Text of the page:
Sub-Saharan Africa has achieved an implementation level of just 46% in its degree of integrated water resources management.
Water experts indicate that integrated water resources management is a process which promotes the co-ordinated development and management of water, land and related resources.
This is done in order to maximise the resultant economic and social welfare in an equitable manner without compromising the sustainability of vital ecosystems.
Shocking realities in sub-Saharan Africa
Speaking at a SRK Consulting webinar this week on “Water for the Future: An African Perspective”, principal scientist Avril Owens illustrated the dire position Africa is in when it comes to water availability and safety.
Owens says in many African countries more than 50% of people are without access to basic water supply which is a barrier to hand-washing and hygiene.
One in three people don’t have access to clean or safe water and 115 people die per hour in sub-Saharan Africa from diseases caused by poor sanitation, hygiene and contaminated water.
Owens also explained that often women need to walk 6km daily to find water and carry 18kg of water and that 1 in 4 people spend more than half and hour per trip to collect water.
She explained that the lack of clean water contributes to high rates of diseases and deaths in mothers and new-borns. Every minute a child dies from a water-related disease and more than 315 000 children in Africa die every year from diseases caused by unsafe water and poor sanitation.
She explains that our water challenges are caused by drought, climate change, landslides, coastal floods, leaks, pollution, poor storm water management and collectively all these constraints place huge economic pressure on counties in the region as a whole and it disrupts export revenue.
To solve these enormous and complex water challenges, Owens highlighted the value of an integrated approach based on understanding strategic linkages and applying systemic planning.
The company’s experience around Africa has given it valuable insights into how best to plan and implement successful water-related interventions.
“A vital first step is to take a strategic perspective, which helps to achieve water management goals regardless of the scale at which you are operating,” said Owens. “This would apply as much to high-level trans-boundary catchment issues as it would at project-specific level.”
Workings towards AU Agenda 2063
She outlined how SRK Consulting navigated the complex web of global, regional, and national goals, policies and laws that influence water management planning. At continental level, for instance, is the African Water Vision 2025 of the African Union (AU), while the United Nation’s Sustainable Development Goals applied at global level.
“Along with international treaties, conventions and agreements, these frameworks provide guidance for any water management plan,” she said.
“These international legal obligations also inform national water laws and guide each country’s regulatory authorities on how to apply their laws and regulations – such as through licensing and permits.”
She highlighted the AU Agenda 2063’s intention to harmonise sustainability efforts across Africa, while the African Water Vision focuses on improved water management – including the achievement of access to safe and adequate water supply and sanitation.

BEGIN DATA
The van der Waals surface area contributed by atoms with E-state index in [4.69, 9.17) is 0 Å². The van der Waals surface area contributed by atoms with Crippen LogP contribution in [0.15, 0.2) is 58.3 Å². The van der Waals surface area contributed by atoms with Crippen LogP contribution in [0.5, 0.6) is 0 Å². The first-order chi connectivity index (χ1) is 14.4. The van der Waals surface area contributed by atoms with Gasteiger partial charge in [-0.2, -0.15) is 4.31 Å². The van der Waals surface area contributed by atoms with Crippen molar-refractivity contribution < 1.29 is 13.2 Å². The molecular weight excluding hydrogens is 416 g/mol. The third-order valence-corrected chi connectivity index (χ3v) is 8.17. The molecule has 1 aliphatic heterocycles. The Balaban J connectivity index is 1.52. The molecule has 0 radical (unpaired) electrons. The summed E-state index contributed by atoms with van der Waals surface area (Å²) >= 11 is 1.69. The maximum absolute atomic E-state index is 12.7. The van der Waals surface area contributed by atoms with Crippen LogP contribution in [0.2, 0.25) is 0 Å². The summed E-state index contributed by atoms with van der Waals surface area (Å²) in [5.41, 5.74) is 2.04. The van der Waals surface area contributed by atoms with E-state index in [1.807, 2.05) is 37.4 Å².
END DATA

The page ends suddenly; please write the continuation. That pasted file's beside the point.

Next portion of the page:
“The AU Agenda is Africa taking control of its own destiny, by informing a framework of action which has milestones to be achieved by adequate planning and funding,” said Owens. “The framework and milestones are implemented by a range of structures including national ministries, institutes and local authorities – tasked with generating polices and strategic plans.”
This provides the foundation for projects to pursue the involvement of financial institutions such as the World Bank and African Development Bank, funders such as the Global Environment Facility and the Southern African Development Community Water Fund, and development agencies like the United National Development Programme and the New Partnership for Africa’s Development.
“An integrated approach to water management ensures that the project design is well-rooted in the strategic framework, so that it links firmly with the aims of the funders,” she said.F
This paves the way for developing actions and targets based on modelling, data analysis and results – with responsibilities and timeframes clearly assigned. She emphasised the importance of a diverse and multi-disciplinary team.
“The team must provide insights on the various challenges facing any water project, addressing these with their respective expertise,” she said. “This will include social scientists, natural scientists, engineers and planners – to cover all the bases for a robust, practical and successful plan.”
Its work will involve data gathering and research into comparable case studies, to identify gaps in information that will need to be filled by on-site investigations. The team will generate the necessary methodology, undertaking studies such as a hydro-census, an aquatic ecological assessment, a hydrological or hydrogeological investigation, or community surveys.
“For data analytics, SRK has a dedicated team who use the latest software for analysing data,” she said. “Our specialists conduct modelling and interpretation to feed into the integrated efforts of the project team.”
These resources allow plans to be practically formulated, efficiently implemented and carefully monitored for any possible improvements. The webinar included input by a range of SRK professionals with insights into effective project management, the power of digital technology, and the importance of stakeholder engagement.